salespeople punching in orders at the strike of 10:00 a.m., the faster
you can get to the window, the better.

Lesson No. 1:  Pay in Cash if you can as a courtesy to others

7:00 a.m.  It is finally really light out and those of us who have been
holding in our pee and shivering for a few hours are beginning to perk up
with that first trip to the diner and first cups of hot coffee.  Sugar
donuts always help too.  Three Average Joe kinda guys (the ones that were
looking after me) bought everyone coffee and donuts.  They were a tag
team and counted as only one place in line (5th or so). Though there were
three of them there, they were only buying 4 tickets.

Lesson No. 2:  Don't try to buy tickets for all your friends.  The bigger
your order, the farther back the seats.  In the end everyone is
disappointed, including the guy directly behind you in line who has been
waiting with you all night long.

which leads to Lesson No. 3:  IT IS NOT COOL to agree to buy seats for
people farther back in line.  If you are close to the front you will find
it common for people to approach you with small talk about the last Dylan
tour, and then ask you if you are buying up to the limit.  If you are not
they will beg and plead with you to buy them their seats.  All while the
guy behind you in line looks on with an anguished expression.  It is OK
to buy for a few friends (within reason) but not to start taking orders
from people behind you.  AND ideally, if you are buying more than 4 or so
tickets I think it is nice to have two of you there.  This may seem
rather priggish and fussy to some of you - but this is how I do things

At 7:15 I called a pow wow "can we please gather together - there is an
important decision to be made"  I suddenly had the attention of about 20
guys.  They nominated me the official Line Organizer.  "There are three
guys who have signed this list but have been gone since 4:00 a.m.  I say
they go off the list"  I had decided to take matters into my own hands:
because the guy who was first in line didn't seem to care (after all, he
was first); because it didn't seem fair to all these nice people *behind*
me to have to be so far back in line; *and* because it would make me 2nd
in line (and with 2 box office windows, actually would put in at a window
first). "What do you say?" I asked my compatriots.

Unanimous agreement.  The three names were scratched from the list.  The
guy who was first (and who was buying 8 tickets, the max. limit) shrugged
his shoulders.  After all, he was first in line.

9:00 a.m. the friends of Mr. First In Line who are to give him a ride
home show up in a car, three guys all in jeans and wind breakers.  He
went up and spoke to them on the street, then came back to his place in
line.  I wondered why they didn't park the car and join him.  They drove
off to parts unknown.

Between 9 and 10 is the worse time.  You've run out of stories, tales of
picks and harps and encores, and you are beginning to worry about what
seats you're going to get. You start to count your money - take it out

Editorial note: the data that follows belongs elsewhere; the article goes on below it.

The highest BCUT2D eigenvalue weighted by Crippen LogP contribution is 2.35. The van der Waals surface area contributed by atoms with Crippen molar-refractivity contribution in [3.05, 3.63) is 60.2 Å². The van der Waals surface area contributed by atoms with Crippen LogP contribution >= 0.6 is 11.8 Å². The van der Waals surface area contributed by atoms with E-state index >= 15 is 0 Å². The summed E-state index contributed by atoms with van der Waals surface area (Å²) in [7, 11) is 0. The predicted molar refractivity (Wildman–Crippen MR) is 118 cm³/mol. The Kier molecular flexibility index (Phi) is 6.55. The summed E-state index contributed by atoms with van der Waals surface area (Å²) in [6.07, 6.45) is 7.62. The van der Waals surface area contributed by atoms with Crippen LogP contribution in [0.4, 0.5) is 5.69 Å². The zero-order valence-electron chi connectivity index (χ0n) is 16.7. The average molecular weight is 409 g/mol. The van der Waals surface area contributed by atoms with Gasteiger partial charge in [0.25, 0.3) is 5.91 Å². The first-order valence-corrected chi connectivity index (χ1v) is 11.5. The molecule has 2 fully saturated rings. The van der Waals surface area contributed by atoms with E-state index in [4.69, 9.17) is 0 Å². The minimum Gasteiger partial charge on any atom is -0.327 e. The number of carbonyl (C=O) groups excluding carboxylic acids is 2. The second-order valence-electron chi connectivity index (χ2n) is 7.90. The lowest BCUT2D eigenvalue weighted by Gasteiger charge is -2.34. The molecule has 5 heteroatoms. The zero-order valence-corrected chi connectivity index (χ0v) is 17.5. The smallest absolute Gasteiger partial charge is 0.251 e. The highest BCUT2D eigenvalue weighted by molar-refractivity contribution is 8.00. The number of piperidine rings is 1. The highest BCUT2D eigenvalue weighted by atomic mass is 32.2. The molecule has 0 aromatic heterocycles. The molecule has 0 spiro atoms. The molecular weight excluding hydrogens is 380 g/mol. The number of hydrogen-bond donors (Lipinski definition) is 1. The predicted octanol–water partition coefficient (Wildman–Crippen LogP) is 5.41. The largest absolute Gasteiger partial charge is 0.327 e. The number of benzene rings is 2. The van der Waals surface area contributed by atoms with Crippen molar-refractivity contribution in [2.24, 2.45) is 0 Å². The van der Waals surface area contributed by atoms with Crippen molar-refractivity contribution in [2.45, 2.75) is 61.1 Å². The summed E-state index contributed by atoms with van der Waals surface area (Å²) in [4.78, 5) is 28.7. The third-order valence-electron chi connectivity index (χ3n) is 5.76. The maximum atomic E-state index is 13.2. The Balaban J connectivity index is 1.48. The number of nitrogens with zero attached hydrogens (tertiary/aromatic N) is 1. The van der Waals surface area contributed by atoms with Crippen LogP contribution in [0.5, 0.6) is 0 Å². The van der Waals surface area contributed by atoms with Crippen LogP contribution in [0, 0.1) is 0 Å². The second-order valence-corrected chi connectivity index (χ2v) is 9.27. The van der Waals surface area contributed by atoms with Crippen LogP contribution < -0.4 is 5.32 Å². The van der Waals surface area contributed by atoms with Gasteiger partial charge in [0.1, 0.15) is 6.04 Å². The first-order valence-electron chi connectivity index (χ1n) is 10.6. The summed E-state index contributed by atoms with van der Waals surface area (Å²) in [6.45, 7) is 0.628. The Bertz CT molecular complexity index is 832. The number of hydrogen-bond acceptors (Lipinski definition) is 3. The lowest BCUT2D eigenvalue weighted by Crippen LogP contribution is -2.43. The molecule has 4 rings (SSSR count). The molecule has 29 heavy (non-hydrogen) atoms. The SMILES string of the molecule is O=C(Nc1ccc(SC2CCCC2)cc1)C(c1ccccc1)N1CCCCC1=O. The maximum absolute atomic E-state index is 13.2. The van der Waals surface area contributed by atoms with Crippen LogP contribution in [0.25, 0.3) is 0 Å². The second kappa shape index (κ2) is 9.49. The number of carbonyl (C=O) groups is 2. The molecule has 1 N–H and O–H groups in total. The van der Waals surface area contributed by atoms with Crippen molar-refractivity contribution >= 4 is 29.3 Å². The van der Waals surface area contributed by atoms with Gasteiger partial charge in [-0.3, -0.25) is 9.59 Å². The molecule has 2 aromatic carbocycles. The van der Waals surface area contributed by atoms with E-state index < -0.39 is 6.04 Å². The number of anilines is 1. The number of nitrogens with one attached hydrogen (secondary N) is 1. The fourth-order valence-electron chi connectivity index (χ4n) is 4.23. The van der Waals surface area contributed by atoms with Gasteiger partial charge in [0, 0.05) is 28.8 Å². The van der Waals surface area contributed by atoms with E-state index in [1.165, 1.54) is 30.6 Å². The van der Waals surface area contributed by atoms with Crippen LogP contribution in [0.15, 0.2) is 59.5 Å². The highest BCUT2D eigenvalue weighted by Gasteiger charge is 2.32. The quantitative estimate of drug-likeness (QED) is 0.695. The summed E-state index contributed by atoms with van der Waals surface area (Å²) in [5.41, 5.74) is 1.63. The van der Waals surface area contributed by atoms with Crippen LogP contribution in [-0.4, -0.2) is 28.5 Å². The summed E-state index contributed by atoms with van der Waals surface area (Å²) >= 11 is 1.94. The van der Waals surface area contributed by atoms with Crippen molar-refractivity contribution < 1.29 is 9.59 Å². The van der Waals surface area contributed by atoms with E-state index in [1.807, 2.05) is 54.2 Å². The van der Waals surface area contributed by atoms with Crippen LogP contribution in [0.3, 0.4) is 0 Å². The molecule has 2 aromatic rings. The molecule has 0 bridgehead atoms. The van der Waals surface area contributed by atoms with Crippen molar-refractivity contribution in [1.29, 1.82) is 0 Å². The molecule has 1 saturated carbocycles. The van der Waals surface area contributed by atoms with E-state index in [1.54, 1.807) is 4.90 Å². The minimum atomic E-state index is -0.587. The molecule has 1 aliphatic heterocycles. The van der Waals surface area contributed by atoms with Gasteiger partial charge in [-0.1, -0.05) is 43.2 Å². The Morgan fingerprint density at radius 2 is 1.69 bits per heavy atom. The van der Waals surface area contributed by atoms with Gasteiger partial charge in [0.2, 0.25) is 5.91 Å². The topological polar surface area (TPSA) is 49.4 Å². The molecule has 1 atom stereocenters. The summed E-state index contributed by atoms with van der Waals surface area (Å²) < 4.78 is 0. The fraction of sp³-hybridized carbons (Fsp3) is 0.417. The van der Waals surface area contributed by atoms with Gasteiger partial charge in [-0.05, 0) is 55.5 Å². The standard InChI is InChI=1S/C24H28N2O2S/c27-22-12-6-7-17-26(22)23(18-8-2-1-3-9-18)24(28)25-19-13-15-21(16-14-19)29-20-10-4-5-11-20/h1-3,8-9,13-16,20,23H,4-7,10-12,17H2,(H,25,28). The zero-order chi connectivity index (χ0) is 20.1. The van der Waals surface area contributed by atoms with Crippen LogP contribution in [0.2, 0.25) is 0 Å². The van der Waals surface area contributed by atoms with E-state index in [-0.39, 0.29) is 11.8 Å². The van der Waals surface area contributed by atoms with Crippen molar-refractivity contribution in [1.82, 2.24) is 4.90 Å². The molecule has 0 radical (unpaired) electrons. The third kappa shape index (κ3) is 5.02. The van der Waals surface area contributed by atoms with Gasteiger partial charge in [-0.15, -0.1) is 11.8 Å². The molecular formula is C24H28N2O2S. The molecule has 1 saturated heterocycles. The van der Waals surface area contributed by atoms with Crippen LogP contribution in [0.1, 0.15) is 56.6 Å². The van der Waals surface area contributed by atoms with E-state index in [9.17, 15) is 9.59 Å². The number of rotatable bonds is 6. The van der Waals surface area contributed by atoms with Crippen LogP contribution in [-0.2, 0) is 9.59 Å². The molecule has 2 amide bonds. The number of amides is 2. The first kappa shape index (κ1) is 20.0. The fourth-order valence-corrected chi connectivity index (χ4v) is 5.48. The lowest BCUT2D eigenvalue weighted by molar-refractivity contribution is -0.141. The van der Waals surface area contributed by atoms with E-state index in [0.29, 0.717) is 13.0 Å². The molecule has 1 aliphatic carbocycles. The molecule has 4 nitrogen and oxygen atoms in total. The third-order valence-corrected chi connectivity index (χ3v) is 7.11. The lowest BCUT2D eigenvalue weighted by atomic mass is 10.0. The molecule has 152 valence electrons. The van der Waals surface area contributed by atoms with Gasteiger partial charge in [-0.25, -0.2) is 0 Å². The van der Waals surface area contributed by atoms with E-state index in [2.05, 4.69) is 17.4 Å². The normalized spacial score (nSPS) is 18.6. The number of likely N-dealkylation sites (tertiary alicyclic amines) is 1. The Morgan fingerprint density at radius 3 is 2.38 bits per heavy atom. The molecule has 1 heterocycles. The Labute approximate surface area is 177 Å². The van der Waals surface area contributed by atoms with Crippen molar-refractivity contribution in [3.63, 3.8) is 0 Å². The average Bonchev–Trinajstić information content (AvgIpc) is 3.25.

from its hiding place anyway (usually a shoe or inside coat pocket) and
give it some air.  You go to the bathroom at the diner about 3 times in
that hour.  You jump around to get some circulation into your frozen
feet.  You try to stand in the pockets of sunlight that appear on the
sidewalk.  By this time the line is moving down the street and some guy
drives up and parks with his car stereo blasting some Far East '94 show.
 By 9:30 I have taken the names of two others in line with the promise
that they will receive a copy of my Laguna Seca board when they see me at
the show.

By 9:45 there is still no one in the building.  I am beginning to get a
knot in my stomach and have to unbutton my coat because I am feeling
suddenly warm.  We all review how many tickets each of us is getting and
by what method of payment.  I say things like "If I get anything in the
first 5 rows I will be satisfied" but I know this is not true.  I want
front row center.  And I am second in line, perhaps first up at a window.
 I *deserve* front row center.

9:50 a blond woman enters the box office from the inside of the theater.
 I watch as she turns on the lights and turns on her computer.  Relief.
Then she opens the theater doors and we form a line inside.  No sign of
another window opening.  One of the Three Joes joins Mr. First In Line,
says he just wants to see how it works - being first in line, that is.
Get some tips for when his turn comes up.  We start asking the box office
clerk questions since we have some time, about 5 more minutes.

"What is the limit?"

There is no limit.  She says.  None for cash sales anyway.  I'm pretty
surprised, never heard of this before.  Usually there is a maximum 8
ticket limit or 6 per show if there is more than one night in the run.
Suddenly, Mr. First in Line tells her he is going to want 16 tickets.
And he pulls out a wad of bills.  Joe winks at me.  "This guy is
obviously a professional" he says with a smile, as though he had known
all along.

"WHAT?" I cry out.  "Are you a scalper" My voice becoming shrill, almost

Mr. First In Line shrugs his shoulders, doesn't give me a straight